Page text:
Many symptoms present gradually after years of poorly blood pressure control. Often, the first knowledge of hypertension occurs when a person complains of chest pain or has stroke-like symptoms. Should these occur, it is appropriate to call 911 immediately (if available) to activate emergency medical services and seek care.
You may be directed to seek medical care if blood pressure readings are elevated if done as part of a community health screening. Isolated elevated blood pressure readings do not necessarily make the diagnosis of hypertension. Blood pressure readings vary throughout the day, and your primary care provider may record a different reading than the one that was measured in a screening that sent you in for care.
There are non-specific symptoms associated with hypertension that may cause a person to seek care that includes;
There are many other reasons to develop these symptoms other than high blood pressure.
Blood pressure is measured with a blood pressure cuff (sphygmomanometer). This may be done using a stethoscope and a cuff and gauge or by an automatic machine. It is a routine part of the physical examination and one of the vital signs often recorded for a patient visit. Other vital signs include pulse rate, respiratory rate (breathing rate), temperature, and weight.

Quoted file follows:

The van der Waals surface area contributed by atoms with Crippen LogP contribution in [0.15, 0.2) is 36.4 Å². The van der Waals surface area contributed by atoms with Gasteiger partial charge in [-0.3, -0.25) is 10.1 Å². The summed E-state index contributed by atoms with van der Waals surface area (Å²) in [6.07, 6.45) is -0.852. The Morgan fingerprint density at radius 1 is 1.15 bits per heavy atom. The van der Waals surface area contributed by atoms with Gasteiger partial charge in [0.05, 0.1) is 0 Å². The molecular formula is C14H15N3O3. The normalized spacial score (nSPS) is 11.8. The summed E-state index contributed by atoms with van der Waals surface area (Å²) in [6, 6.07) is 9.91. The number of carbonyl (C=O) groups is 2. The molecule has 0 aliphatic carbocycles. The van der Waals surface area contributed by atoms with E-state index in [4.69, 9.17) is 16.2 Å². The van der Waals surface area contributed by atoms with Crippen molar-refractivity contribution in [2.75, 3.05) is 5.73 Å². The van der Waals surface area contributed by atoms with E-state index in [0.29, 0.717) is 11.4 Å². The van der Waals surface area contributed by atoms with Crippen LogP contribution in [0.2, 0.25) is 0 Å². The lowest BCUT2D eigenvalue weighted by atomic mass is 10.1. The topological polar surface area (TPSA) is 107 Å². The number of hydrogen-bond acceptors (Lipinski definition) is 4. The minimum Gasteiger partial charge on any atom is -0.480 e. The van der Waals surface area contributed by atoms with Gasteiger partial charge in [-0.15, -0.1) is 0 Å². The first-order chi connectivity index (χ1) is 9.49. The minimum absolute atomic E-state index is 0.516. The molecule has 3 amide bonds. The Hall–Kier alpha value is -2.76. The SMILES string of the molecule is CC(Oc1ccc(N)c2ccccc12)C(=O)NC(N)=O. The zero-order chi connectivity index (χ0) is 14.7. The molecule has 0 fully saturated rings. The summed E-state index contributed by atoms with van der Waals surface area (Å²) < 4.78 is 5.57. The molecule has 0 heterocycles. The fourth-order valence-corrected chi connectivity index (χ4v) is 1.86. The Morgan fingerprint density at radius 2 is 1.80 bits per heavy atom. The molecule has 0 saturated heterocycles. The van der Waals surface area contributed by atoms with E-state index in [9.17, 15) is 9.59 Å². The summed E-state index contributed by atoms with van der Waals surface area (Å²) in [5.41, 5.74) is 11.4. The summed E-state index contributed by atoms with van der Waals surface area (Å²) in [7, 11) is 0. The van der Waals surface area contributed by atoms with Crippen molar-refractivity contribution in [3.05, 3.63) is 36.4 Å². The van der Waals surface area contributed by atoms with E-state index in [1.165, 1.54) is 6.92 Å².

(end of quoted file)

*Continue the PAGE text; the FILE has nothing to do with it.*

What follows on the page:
The American Heart Association and the American College of Cardiology recommend specific steps to measure blood pressure in a medical setting.
When discussing blood pressure issues, the healthcare professional may ask questions about past medical history, family history, and medication use, including prescriptions, over-the-counter medications, herbal remedies, and food additives. Other questions may include lifestyle habits, including activity levels, smoking, alcohol consumption, and illegal drug use.
Physical examination may include listening to the heart and lungs, feeling for pulse in the wrist and ankles, and feeling and listening to the abdomen looking for signs of an enlarged aorta. The examiner may also listen in the neck for carotid bruits (sounds made by a narrowed artery in the neck) and in the abdomen for bruits made by an abdominal aortic aneurysm.
Eye examination with an ophthalmoscope may be helpful by looking at the small blood vessels on the retina in the back of the eyeball.
Blood tests may be done to assess risk factors for heart disease and stroke as well as looking for complications of hypertension. These include complete blood count (CBC), electrolytes, BUN (blood urea nitrogen), and creatinine and GFR (glomerular filtration rate) to measure kidney function. A fasting lipid profile will measure cholesterol and triglyceride levels in the blood. If appropriate, blood tests may be considered to look for an underlying cause of high blood pressure (secondary hypertension) including abnormal thyroid or adrenal gland function.
Ultrasound of the kidneys, CT scan of the abdomen, or both may be done to assess damage or enlargement of the kidneys and adrenal glands.
Other studies may be considered depending upon the individual patient's needs